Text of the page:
v.19 n. 09 – Released February 24, 2015
This Week’s Headlines:
- California Home Sales and Median Prices in January
- Events of Interest
- February 26, 2015: LAEDC Open-House with Dr. Christine Cooper, LAEDC Institute for Applied Economics
The California Association of Realtors released their report on California existing home sales and median prices in January. The statewide median price rose over the 12 months ending in January by 3.4% to $426,790. On a year-over-year basis, median prices have been on the rise for more than two years, but the gains have narrowed considerably from a year ago. Compared with December, the median price was down by 5.9% and has declined on a month-to-month basis in four of the last five months.
Even with home price increases are starting to level off and interest rates continuing to decline, affordability is still a big constraint for California’s housing market. Strong job and income growth particularly in the San Francisco Bay area, coupled with lack of supply has caused prices to appreciate at much faster rate than other regions of California. In the Los Angeles metro area, the median price increased at a slower rate than the statewide average, inching up by 2.0% to $395,200 in January, while in the San Francisco Bay Area, prices moved higher by 6.2% to $669,590.
Statewide, the number of single-family homes that closed escrow in January fell by 2.7% to 351,890 units (seasonally adjusted, annualized rate) and declined from December by 3.9%. Comparing sales in the Bay Area with the Los Angeles Region reveals another stark contrast. Owing to the decline in affordability and tight supply in the Bay Area, sales slid by 14.7% over the year in January versus a 7.1% drop in the Los Angeles metro region.
Inventories throughout much of the state remain low by historical norms, but have shown improvement over the year. Statewide, the inventory of single-family homes was 5.0 months in January, up from 4.3 months a year ago. In the Los Angeles metro region, there was a 5.5-month supply of homes versus 4.5 months in January 2014, while in the San Francisco area the inventory of homes for sale was just 3.1 months, up from 2.8 last year. Mortgage interest rates fell again in January. The average 30-year fixed rate was 3.67%, down from 3.86% in December and 4.43% a year ago.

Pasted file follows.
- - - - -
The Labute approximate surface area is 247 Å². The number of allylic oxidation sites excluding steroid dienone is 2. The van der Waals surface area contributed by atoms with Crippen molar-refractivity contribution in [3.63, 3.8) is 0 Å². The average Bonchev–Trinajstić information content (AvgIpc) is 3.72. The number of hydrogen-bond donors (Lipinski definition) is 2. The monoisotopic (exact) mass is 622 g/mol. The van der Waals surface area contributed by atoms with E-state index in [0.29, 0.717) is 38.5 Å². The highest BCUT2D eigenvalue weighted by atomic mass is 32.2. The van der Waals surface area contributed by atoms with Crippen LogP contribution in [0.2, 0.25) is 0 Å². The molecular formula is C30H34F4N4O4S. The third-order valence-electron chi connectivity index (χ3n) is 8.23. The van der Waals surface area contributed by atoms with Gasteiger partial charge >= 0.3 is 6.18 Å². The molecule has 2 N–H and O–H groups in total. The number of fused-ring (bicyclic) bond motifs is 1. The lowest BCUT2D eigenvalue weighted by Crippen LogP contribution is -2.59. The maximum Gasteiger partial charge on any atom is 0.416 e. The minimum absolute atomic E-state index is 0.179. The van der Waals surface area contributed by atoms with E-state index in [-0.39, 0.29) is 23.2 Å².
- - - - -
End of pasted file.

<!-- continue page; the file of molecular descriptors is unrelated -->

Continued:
Below is a year-over-year summary of sales and price activity in Southern California by county. Although the statewide median price and sales figures are seasonally adjusted, regional and county figures are not. The median price typically goes sideways or edges down from late summer through February as the market moves past its typical spring-summer peak. Meanwhile, sales that are not adjusted for seasonality are usually quite a bit lower from November through February compared with the rest of the year.
- Los Angeles County: unit sales declined by 11.6% over the year in January while the median price rose by 4.3% to $441,610.
- Orange County: sales dipped by 4.3% last month with the median price increasing by 3.1% to $674,340.
- Riverside County: sales of existing homes dropped by 10.9%; the median price also declined last month by 2.6% to $306,060.
- San Bernardino County: sales were up by 8.2% in January; the median price rose by 8.7% to $206,660.
- San Diego County: unit sales edged down by 0.4% and the median price rose by 3.6% to $496,380.
- Ventura County: Sales were flat over the year while the median price jumped by 9.2% to $582,630.
February 26, 2015: LAEDC Open-House with Dr. Christine Cooper, LAEDC Institute for Applied Economics
Location: LAEDC Offices at 444 South Flower Street Suite 3700
Learn more about the latest reports completed by Dr. Cooper and her team. The LAEDC Institute for Applied Economics provides in-depth market intelligence and independent analysis on the key industry clusters that propel our regional economy. In addition, the Institute performs custom research as commissioned by clients, including economic impact analyses, policy analysis, workforce development analyses, and more. This analysis helps guide workforce development initiatives and effective public policy, and quantifies economic impacts. Public and private organizations seek customized, objective studies from the Institute to inform their decisions.